Biochar an ancient technology, that is new again. To fully explain what biochar is, we would need to return to the ancient Amazon basin, circa 450 a.d. It was here that indigenous peoples practiced a type of slash and char agriculture; basically, they would roast wood and leafy greens in “smothered” fires that created charcoal instead of ash. This charcoal was then buried in the fields where the crops were grown. The soil that was created from this system has become known as Terra Preta – meaning black soil. Terra Preta soil is 300% more productive than the very best modern efforts without the use of any chemical fertilizers or huge equipment. When gardeners add biochar to garden soil, we are, in effect attempting to follow in the footSoil comparison with and without Terra Preta or biochar steps of the originators of Terra Preta. “Biochar” is a new word created in 2008 to identify charcoal made to put in soil; thus creating a new age of Terra Preta. Biochar is fine-grained charcoal, high in stable organic carbon, suited to put in soil. Biochar is not a fertilizer, nor a nutrient. Rather, biochar delivers other essential services to soil, cells and plants. The three most important Biochars benefits to soil are: 1. Biochar micropores are a super sponge to soak up water, then very slowly release it back into soil. Thus, biochar keeps soil wetter longer. Biochar expands any soil’s water cycle capacity. 2. Biochar attracts and holds atoms with electric charge: ions. We know charcoal has strong adsorption potential to pull “pollutant” ions out of water. But in soil, ions are “nutrients.” Biochar adsorbs nutrients to capture their electric charges. Soil with any carbon—especially biochar—has huge capacity to store electric charge, thus is prepared to power plant growth. 3. Biochar is a habitat for microbes. With water, nutrients and empty space, microbes move in. Fungi, bacteria and all their buddies by the billions. We don’t eat our houses, and microbes don’t eat biochar. They live in it. Biochar is super-stable for 1500+ years, so microbes build symbiotic communities with complex infrastructures. Thus, biochar allows soil to become fully alive with these least of all life forms. Like coral reefs in the sea, a similar “soil reef” effect on land—blossoming the Soil Food Web.


I would like to introduce you to Helga Tan-Fellow. Helga is a 2013 Alumni of Morning Star Fishermen. Helga is now participating in the greening of the First Coast by cultivating actual greens — and employing a team of fish as her unofficial sharecroppers. Six months ago, Helga was inspired to establish GYO Greens, an aquaponic farm and educational center, in Palm Valley Florida because of her passion for promoting environmentally sustainable practices. “I am a big fan of environmental practices, and I love gardening and education, so this seemed like a good fit,” she said. Helga, a former engineer in medical device manufacturing who’s spent time as a volunteer in London at the Royal Botanical Gardens in Kew, has a simple mission for GYO Greens: Grow fresh, natural organic vegetables while educating the community about aquaponics farming. Students from Ponte Vedra High School, Landrum and Bolles have visited her farm to learn about the process. GYO Greens has been in operation for six months. The farm is what Helga refers to as a “young system,” growing a lot of greens. As the system matures, staff will begin growing tomatoes, cucumbers, beans and other crops. For now, they are focusing on the winter-hardy crops including arugula, Swiss chard, spinach and herbs such as cilantro and sage. They also grow onions and edible flowers. If you would like to follow Helga you can find her at www.gyogreens.com or www.facebook.com/gyogreensPVB

“Last year this time, we had an overgrown acre of weeds and anthills. One year later, 147 Canal Blvd has been transformed into a vibrant Aquaponics Farm full of fish and greens. GYOGREENS sprung to life largely due to the efforts of Morning Star Fishermen.”


Delicious

Healthy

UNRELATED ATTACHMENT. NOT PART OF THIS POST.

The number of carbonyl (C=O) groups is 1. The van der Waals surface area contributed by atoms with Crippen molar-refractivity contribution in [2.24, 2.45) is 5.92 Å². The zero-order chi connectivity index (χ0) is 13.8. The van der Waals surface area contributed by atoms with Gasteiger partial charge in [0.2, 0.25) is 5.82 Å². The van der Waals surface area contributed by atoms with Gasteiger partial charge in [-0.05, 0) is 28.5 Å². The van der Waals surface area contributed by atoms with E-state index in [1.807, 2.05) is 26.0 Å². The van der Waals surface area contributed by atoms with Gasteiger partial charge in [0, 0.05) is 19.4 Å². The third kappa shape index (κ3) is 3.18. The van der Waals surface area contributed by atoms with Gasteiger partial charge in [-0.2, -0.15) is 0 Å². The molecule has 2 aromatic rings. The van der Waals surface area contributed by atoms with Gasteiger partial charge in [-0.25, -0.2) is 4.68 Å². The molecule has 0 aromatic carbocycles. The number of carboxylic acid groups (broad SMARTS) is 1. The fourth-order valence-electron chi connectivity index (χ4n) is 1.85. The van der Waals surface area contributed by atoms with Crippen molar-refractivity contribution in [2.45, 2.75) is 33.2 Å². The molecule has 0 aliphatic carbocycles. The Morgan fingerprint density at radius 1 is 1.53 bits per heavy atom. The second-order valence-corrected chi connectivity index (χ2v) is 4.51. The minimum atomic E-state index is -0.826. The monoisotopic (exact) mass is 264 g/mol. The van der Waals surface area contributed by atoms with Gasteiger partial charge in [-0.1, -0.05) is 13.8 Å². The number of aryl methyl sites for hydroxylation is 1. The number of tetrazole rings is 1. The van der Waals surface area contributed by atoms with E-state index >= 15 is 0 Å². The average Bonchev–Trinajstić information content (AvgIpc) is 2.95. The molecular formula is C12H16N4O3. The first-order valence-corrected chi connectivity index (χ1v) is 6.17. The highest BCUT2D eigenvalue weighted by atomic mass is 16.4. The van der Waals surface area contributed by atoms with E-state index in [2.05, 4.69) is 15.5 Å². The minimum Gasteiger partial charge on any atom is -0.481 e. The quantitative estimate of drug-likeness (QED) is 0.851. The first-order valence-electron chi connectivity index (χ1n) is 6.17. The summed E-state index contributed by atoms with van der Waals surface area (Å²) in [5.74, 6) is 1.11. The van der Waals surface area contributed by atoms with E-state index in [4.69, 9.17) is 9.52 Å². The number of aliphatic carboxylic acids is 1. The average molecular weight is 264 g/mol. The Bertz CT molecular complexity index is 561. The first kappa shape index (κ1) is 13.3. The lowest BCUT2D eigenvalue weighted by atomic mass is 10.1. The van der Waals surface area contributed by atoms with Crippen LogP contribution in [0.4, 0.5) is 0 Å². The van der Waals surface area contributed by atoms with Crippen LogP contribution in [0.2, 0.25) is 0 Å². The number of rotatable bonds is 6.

Ingredients

Ingredients

Original recipe makes 2 large burritos

3 ripe bananas

2 cups rolled oats

1 cup dates, pitted and chopped

1/3 cup vegetable oil

1 teaspoon vanilla extract

Black Bean Burritos Banana Cookies

2 (10 inch) flour tortillas

2 tablespoons vegetable oil

1 small onion, chopped

1/2 red bell pepper, chopped

1 teaspoon minced garlic

1 (15 ounce) can black beans, rinsed and drained

1 teaspoon minced jalapeno peppers

3 ounces cream cheese

1/2 teaspoon salt

2 tablespoons chopped fresh cilantro

Directions: 1. Wrap tortillas in foil and place in oven heated to 350 degrees F (175 degrees C). Bake for 15 minutes or until heated through. 2. Heat oil in a 10-inch skillet over medium heat. Place onion, bell pepper, garlic and jalapenos in skillet, cook for 2 minutes stirring occasionally. Pour beans into skillet, cook 3 minutes stirring. 3. Cut cream cheese into cubes and add to skillet with salt. Cook for 2 minutes stirring occasionally. Stir cilantro into mixture. 4. Spoon mixture evenly down center of warmed tortilla

Directions: 1. Preheat oven to 350 degrees F (175 degrees C). 2. In a large bowl, mash the bananas. Stir in oats, dates, oil, and vanilla. Mix well, and allow to sit for 15 minutes. Drop by teaspoonfuls onto an ungreased cookie sheet. 3. Bake for 20 minutes in the preheated oven, or until lightly brown. “These cookies are my favorite healthy treat! I substitute the oil for applesauce and add nuts, cinnamon, cranberries and raisins. I am not a big fan of dates so I leave them out. I have made these at least 10 times already using all different sorts of dried fruit combinations. They are even good with dried blueberries.”

Both recipes brought to you by: www.allrecipes.com


RETHINK REDUCE REUSE Recycle The best place to start making a difference is right in your own home. Learn how you can rethink, reduce, reuse and recycle materials to decrease household waste! Tips below will help you get started.

In the Lawn and Garden

In the HOME

• Feed your soil with compost; make compost at home, or buy it in bags or bulk. Compost helps sandy soils hold nutrients and water, loosens clay soils, and feeds the organisms that are beneficial to soil.

• Reduce food waste by using up the food you already bought and have in the house instead of buying more. You already paid for it - so use it!

• Mow higher and leave the clippings. Modern mulching lawn mowers make "grasscycling" even easier. Homeowners can reduce their mowing time by 30 to 40 percent by not having to bag clippings.

• Non-perishable and unspoiled perishable food can be donated to local food banks, soup kitchens, pantries, and shelters.

• Choose the right plant for the right place. Select plants that grow well in your area of the country and fit the amount of sun, type of soil and water available in your yard. • Give plants a good start. Prepare the soil by mixing one to three inches of compost into soil in planting beds. • Water deeply, but infrequently. Most plants do best if the soil is allowed to partially dry out between waterings.

• Reuse items around the house such as rags and wipes, empty jars and mugs, party decorations, and gift wrap. • Buy products in concentrate, bulk, and in refillable containers. They reduce packaging waste and can save you money! • Return used car tires to retailers or wholesalers that recycle or retread them. Tires are banned from most landfills, and illegally dumped tires become breeding grounds for mosquitoes and other pests.

Article brought to you by: www.epa.gov

Our Mission Give a man a fish and he eats for one day. Teach a man to raise fish and grow vegetables and the whole community eats for a lifetime.

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(352) 523.2722 msfmail@morningstarfishermen.org www.morningstarfishermen.org

Address to MSF 33336 Old Saint Joe Road Dade City, Florida 33525


Morning Star Fishermen Winter 2014 Magazine